I’m pretty relaxed in my Buddhist practice these days. Meaning that I haven’t been as disciplined as I would like to be. I can say that I have been diligent in my commitment to attending one meditation retreat a year. So when my mother called me inviting me to attend a three-day people of color retreat with her at Deer Park Monastery I was excited to go.
The invite came at the perfect time. I had been restless and off-center for months, mostly due to my complete neglect of my spiritual practice. I had planned on attending a five-day retreat at my usual place, Spirit Rock, but that wasn’t until late October.
As excited as I was to visit Deer Park I was also very anxious. For one, I had never been to the place. Furthermore it was based in an entirely different practice than my own (Deer Park is fashioned in the Zen tradition while my practice is in the Vipassana tradition). Even more intimidating is the fact that it’s an actual monastery, with actual practicing monastics and in between all of that I had no idea what the living quarters would be like, what kind of food would be served, how the schedule would go, and so forth. But the beauty of Buddhism is that it teaches us to go with the flow. So I went with that frame of mind.
The thing about retreats is that the experience is often too profound and individualistic to properly describe. I couldn’t begin to adequately write about it. My overall experience at this particular retreat was amazing. It was a much-needed respite.
First of all, it’s always motivating to practice your faith alongside your peers–specifically people who look like you. The sangha consisted of black and brown people, transgendered, queer, old, very young, men, and women. It was powerful to be supported spiritually by so many beautiful unique spirits. All of the dharma teachers were people of color as well, one being Angel Kyodo Williams, author of Being Black: Zen and the Art of Living with Fearlessness and Grace and personally one of my favorite dharma teachers.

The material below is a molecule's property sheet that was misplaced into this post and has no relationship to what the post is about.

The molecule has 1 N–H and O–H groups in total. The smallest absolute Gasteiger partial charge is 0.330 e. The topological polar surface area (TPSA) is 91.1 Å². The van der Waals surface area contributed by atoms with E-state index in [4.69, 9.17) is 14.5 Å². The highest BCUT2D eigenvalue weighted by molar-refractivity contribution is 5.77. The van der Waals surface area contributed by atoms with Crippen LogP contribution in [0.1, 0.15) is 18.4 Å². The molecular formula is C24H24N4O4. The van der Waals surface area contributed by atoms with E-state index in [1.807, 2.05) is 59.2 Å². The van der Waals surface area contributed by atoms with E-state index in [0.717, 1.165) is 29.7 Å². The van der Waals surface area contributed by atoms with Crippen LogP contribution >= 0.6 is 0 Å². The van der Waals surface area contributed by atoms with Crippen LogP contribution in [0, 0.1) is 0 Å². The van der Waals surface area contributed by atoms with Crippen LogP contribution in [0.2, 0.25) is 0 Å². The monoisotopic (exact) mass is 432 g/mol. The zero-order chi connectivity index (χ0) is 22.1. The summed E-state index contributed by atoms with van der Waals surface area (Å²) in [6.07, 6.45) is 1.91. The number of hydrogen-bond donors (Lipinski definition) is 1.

It was a unique experience practicing with monastics. I appreciated that they did not separate themselves from us. They ate, meditated, and participated in activities with us. Through their interaction I was able to learn the traditions behind the Buddhist practice–why we do what we do. This new understanding reinforced my practice tenfold.
The theme behind the retreat was community. It was through this retreat that I gained a better understanding of what it means to be a part of a sangha. Every activity we engaged in was for the purpose of fostering interconnectedness. Everyone ate, meditated, worked, sang, shared silence, went to bed, woke up, and did Qigong together. All with the intent to support each other in our spiritual practice. It was an eye-opening experience for me.
By the end of the three days I was much more focused, centered, and disciplined than when I had went. I also brought back a very important self-realization which is that I needed that community I experienced at Deer Park. I’m at a place in my life where I need to surround myself with those who support me as much as, if not more than, I support them. That I need people in my life that add to the things I’m trying to accomplish and not take from them.